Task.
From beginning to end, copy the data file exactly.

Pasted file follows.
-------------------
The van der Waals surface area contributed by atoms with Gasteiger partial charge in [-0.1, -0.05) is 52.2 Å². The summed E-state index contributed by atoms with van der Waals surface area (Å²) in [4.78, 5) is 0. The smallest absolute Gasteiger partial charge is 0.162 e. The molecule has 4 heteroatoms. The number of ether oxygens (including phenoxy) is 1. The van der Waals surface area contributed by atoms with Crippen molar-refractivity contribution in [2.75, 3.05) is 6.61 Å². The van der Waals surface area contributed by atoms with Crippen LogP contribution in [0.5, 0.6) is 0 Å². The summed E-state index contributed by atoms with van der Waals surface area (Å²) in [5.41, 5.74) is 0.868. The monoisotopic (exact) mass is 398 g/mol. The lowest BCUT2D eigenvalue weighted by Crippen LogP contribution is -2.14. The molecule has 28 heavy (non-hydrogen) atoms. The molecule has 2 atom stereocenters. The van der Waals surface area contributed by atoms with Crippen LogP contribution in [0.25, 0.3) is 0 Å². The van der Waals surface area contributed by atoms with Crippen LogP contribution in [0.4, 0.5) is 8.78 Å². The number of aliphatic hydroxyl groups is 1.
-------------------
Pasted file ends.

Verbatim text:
The van der Waals surface area contributed by atoms with Gasteiger partial charge in [-0.1, -0.05) is 52.2 Å². The summed E-state index contributed by atoms with van der Waals surface area (Å²) in [4.78, 5) is 0. The smallest absolute Gasteiger partial charge is 0.162 e. The molecule has 4 heteroatoms. The number of ether oxygens (including phenoxy) is 1. The van der Waals surface area contributed by atoms with Crippen molar-refractivity contribution in [2.75, 3.05) is 6.61 Å². The van der Waals surface area contributed by atoms with Crippen LogP contribution in [0.5, 0.6) is 0 Å². The summed E-state index contributed by atoms with van der Waals surface area (Å²) in [5.41, 5.74) is 0.868. The monoisotopic (exact) mass is 398 g/mol. The lowest BCUT2D eigenvalue weighted by Crippen LogP contribution is -2.14. The molecule has 28 heavy (non-hydrogen) atoms. The molecule has 2 atom stereocenters. The van der Waals surface area contributed by atoms with Crippen LogP contribution in [0.25, 0.3) is 0 Å². The van der Waals surface area contributed by atoms with Crippen LogP contribution in [0.4, 0.5) is 8.78 Å². The number of aliphatic hydroxyl groups is 1.